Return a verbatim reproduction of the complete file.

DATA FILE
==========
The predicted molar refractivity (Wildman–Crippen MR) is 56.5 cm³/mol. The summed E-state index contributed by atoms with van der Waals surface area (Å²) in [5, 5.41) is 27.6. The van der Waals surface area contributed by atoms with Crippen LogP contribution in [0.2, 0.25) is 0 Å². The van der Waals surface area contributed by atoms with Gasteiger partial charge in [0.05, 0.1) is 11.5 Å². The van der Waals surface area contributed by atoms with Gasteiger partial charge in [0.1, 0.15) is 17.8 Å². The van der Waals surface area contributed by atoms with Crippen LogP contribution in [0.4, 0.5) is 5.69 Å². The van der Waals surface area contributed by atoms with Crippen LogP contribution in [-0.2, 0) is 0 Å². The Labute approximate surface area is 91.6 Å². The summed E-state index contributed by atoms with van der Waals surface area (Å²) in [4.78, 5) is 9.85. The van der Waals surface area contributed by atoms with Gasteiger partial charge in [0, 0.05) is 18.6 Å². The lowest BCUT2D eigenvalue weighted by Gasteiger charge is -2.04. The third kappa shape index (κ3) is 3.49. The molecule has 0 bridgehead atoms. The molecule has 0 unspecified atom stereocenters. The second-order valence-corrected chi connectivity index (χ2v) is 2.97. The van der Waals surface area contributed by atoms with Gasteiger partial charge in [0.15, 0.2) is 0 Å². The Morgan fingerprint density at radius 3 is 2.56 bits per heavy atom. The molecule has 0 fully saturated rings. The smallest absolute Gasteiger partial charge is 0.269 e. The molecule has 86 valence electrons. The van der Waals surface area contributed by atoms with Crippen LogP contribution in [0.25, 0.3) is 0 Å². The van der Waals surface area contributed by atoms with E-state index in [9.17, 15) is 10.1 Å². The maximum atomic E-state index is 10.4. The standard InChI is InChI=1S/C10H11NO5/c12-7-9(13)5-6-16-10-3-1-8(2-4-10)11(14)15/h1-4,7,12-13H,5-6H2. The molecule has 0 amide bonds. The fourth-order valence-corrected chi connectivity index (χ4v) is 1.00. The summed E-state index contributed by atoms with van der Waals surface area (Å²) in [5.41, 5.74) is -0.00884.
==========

The predicted molar refractivity (Wildman–Crippen MR) is 56.5 cm³/mol. The summed E-state index contributed by atoms with van der Waals surface area (Å²) in [5, 5.41) is 27.6. The van der Waals surface area contributed by atoms with Crippen LogP contribution in [0.2, 0.25) is 0 Å². The van der Waals surface area contributed by atoms with Gasteiger partial charge in [0.05, 0.1) is 11.5 Å². The van der Waals surface area contributed by atoms with Gasteiger partial charge in [0.1, 0.15) is 17.8 Å². The van der Waals surface area contributed by atoms with Crippen LogP contribution in [0.4, 0.5) is 5.69 Å². The van der Waals surface area contributed by atoms with Crippen LogP contribution in [-0.2, 0) is 0 Å². The Labute approximate surface area is 91.6 Å². The summed E-state index contributed by atoms with van der Waals surface area (Å²) in [4.78, 5) is 9.85. The van der Waals surface area contributed by atoms with Gasteiger partial charge in [0, 0.05) is 18.6 Å². The lowest BCUT2D eigenvalue weighted by Gasteiger charge is -2.04. The third kappa shape index (κ3) is 3.49. The molecule has 0 bridgehead atoms. The molecule has 0 unspecified atom stereocenters. The second-order valence-corrected chi connectivity index (χ2v) is 2.97. The van der Waals surface area contributed by atoms with Gasteiger partial charge in [0.15, 0.2) is 0 Å². The Morgan fingerprint density at radius 3 is 2.56 bits per heavy atom. The molecule has 0 fully saturated rings. The smallest absolute Gasteiger partial charge is 0.269 e. The molecule has 86 valence electrons. The van der Waals surface area contributed by atoms with Crippen LogP contribution in [0.25, 0.3) is 0 Å². The van der Waals surface area contributed by atoms with E-state index in [9.17, 15) is 10.1 Å². The maximum atomic E-state index is 10.4. The standard InChI is InChI=1S/C10H11NO5/c12-7-9(13)5-6-16-10-3-1-8(2-4-10)11(14)15/h1-4,7,12-13H,5-6H2. The molecule has 0 amide bonds. The fourth-order valence-corrected chi connectivity index (χ4v) is 1.00. The summed E-state index contributed by atoms with van der Waals surface area (Å²) in [5.41, 5.74) is -0.00884.